Along with many others, I would probably say that the Central Bank has come to this late in the day. The Central Bank remained quiet as banks sold thousands upon thousands of family homes to the vultures and then, when most had been sold and when the figures for non-performing loans in banks are coming down closer to the European average, bank suddenly finds a conscience and starts to say some of what members in this committee have been saying for quite a while. Consumers have been looking for the Central Bank, in the context of its consumer protection role, to protect them or to say something in clear terms, but it stayed out of the debate. Much damage has been done. I welcome Mr. Sibley's comments, but maybe he could expand further because what consumers are saying to me, particularly those who have had their loans sold on, is that they are finding it difficult to deal with vulture funds and wonder why the Central Bank did not say this two years ago.

Mr. Ed Sibley

There is quite a lot in that question. To start with, in dealing with the mortgage arrears, first and foremost, being focused on mortgage arrears for many years and making sure that the challenges for borrowers and for the banks have been dealt with in a sustainable way, the approach the bank has consistently taken is to drive banks to engage with borrowers and to ensure that they have a full suite of options for dealing with borrowers, through forbearance, engagement, restructuring and using their balance sheets. After that, the focus has been on ensuring that are engaged in terms of other parts of the safety net, such as the Insolvency Service of Ireland. Nothing I said a couple of weeks ago that is inconsistent with what we have said or the approach we have taken previously. What we have had to is continue to push banks, this happened from 2012 and 2013 all the way through, to ensure that they are thinking about the full suite of options and really trying to engage with all their customers to make sure that they are taking account of people's needs and addressing their problems so long as the they are willing to engage. That approach has paid dividends. There are a significant number of mortgages that have been restructured from the peak of the mortgage arrears crisis in 2013. In terms of the level, there would be more than 100,000 mortgage accounts restructured, mostly in the banking system.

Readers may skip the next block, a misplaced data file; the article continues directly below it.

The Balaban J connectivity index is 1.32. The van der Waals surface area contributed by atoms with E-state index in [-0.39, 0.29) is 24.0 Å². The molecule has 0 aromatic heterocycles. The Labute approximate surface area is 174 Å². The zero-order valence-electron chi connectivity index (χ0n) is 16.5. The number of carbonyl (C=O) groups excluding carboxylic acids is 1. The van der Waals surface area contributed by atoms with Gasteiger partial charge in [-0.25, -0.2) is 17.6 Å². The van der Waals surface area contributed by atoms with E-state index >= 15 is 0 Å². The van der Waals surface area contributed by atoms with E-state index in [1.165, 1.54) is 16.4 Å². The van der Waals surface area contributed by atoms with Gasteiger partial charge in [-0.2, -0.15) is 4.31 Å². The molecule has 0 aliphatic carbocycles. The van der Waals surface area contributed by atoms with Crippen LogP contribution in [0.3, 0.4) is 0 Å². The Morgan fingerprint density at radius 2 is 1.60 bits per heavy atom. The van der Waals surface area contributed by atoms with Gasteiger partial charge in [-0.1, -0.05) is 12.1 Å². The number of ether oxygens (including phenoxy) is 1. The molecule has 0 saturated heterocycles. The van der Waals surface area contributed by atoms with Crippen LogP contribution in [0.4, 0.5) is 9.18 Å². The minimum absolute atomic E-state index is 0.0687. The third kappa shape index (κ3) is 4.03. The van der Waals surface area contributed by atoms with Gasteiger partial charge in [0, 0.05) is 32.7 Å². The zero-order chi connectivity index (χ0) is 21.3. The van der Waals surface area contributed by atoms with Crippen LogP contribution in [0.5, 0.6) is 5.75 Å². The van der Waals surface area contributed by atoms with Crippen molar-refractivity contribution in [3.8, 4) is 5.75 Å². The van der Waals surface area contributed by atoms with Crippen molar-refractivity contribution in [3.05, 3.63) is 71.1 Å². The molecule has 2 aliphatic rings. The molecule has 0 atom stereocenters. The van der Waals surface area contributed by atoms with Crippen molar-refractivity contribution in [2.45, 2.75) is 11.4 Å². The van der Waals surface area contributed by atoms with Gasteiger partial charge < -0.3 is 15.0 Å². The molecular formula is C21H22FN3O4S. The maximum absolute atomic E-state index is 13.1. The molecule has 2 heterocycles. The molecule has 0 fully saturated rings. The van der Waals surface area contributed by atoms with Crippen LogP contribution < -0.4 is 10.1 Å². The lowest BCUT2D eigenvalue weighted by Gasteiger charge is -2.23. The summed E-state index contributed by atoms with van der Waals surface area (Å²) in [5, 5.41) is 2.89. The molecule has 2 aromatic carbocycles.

What I have also consistently said is that loan sales may be part of the solution in terms of the banks' resilience. That does not stop the Central Bank's work in terms of the protections that are in place for borrowers and the work that we do in terms of engaging with the lender, regardless of whether it is a bank.

What I pushed in my remarks - and what I continue to push, privately as well as publicly - is the need to make sure that the loan sales are not seen as the only way to deal with these problems. In a couple of instances, there are banks that have eased off a little in terms of looking at restructuring or that continue to try to engage and that are more prone to defaulting to thinking about loan sales.

It is wholly appropriate that we would continue to push banks to be engaged or for us to be looking to restructure as required, as well as potentially thinking about loan sales. We will continue to engage on this point. I am very happy to deal with the other points Deputy Doherty makes around the customer relationships and culture, if he wants, but I think the thrust was more on loan sales.

Mr. Sibley said that the banks were beginning to display pre-crisis levels of arrogance. Can Mr. Sibley explain to the committee, from his experience, what displays of arrogance he is experiencing from the banks?

Mr. Ed Sibley